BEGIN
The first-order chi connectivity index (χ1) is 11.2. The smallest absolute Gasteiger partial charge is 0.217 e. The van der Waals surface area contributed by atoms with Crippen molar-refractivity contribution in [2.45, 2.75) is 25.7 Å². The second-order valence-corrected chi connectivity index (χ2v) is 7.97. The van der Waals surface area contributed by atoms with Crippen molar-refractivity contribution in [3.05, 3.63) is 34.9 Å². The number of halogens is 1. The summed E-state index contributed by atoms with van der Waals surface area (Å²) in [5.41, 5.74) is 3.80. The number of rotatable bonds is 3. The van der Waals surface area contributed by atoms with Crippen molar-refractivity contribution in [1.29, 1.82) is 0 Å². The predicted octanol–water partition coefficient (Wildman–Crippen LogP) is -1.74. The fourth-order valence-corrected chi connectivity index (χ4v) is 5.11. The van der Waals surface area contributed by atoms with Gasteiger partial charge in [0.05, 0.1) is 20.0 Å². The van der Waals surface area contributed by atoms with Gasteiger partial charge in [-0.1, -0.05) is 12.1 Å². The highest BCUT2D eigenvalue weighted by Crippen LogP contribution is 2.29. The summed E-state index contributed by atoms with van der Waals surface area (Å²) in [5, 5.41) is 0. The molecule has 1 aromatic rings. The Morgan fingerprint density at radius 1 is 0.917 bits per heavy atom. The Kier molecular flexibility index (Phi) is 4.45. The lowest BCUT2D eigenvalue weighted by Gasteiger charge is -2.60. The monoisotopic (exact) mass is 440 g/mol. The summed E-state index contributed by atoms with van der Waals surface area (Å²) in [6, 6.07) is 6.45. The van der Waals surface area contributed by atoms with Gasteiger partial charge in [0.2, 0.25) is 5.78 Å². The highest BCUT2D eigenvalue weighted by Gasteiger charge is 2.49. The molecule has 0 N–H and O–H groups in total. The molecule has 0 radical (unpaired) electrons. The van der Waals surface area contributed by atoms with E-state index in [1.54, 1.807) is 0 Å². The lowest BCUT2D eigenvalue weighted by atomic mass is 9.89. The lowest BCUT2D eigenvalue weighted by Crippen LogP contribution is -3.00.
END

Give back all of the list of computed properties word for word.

The first-order chi connectivity index (χ1) is 11.2. The smallest absolute Gasteiger partial charge is 0.217 e. The van der Waals surface area contributed by atoms with Crippen molar-refractivity contribution in [2.45, 2.75) is 25.7 Å². The second-order valence-corrected chi connectivity index (χ2v) is 7.97. The van der Waals surface area contributed by atoms with Crippen molar-refractivity contribution in [3.05, 3.63) is 34.9 Å². The number of halogens is 1. The summed E-state index contributed by atoms with van der Waals surface area (Å²) in [5.41, 5.74) is 3.80. The number of rotatable bonds is 3. The van der Waals surface area contributed by atoms with Crippen molar-refractivity contribution in [1.29, 1.82) is 0 Å². The predicted octanol–water partition coefficient (Wildman–Crippen LogP) is -1.74. The fourth-order valence-corrected chi connectivity index (χ4v) is 5.11. The van der Waals surface area contributed by atoms with Gasteiger partial charge in [0.05, 0.1) is 20.0 Å². The van der Waals surface area contributed by atoms with Gasteiger partial charge in [-0.1, -0.05) is 12.1 Å². The highest BCUT2D eigenvalue weighted by Crippen LogP contribution is 2.29. The summed E-state index contributed by atoms with van der Waals surface area (Å²) in [5, 5.41) is 0. The molecule has 1 aromatic rings. The Morgan fingerprint density at radius 1 is 0.917 bits per heavy atom. The Kier molecular flexibility index (Phi) is 4.45. The lowest BCUT2D eigenvalue weighted by Gasteiger charge is -2.60. The monoisotopic (exact) mass is 440 g/mol. The summed E-state index contributed by atoms with van der Waals surface area (Å²) in [6, 6.07) is 6.45. The van der Waals surface area contributed by atoms with Gasteiger partial charge in [0.2, 0.25) is 5.78 Å². The highest BCUT2D eigenvalue weighted by Gasteiger charge is 2.49. The molecule has 0 N–H and O–H groups in total. The molecule has 0 radical (unpaired) electrons. The van der Waals surface area contributed by atoms with E-state index in [1.54, 1.807) is 0 Å². The lowest BCUT2D eigenvalue weighted by atomic mass is 9.89. The lowest BCUT2D eigenvalue weighted by Crippen LogP contribution is -3.00.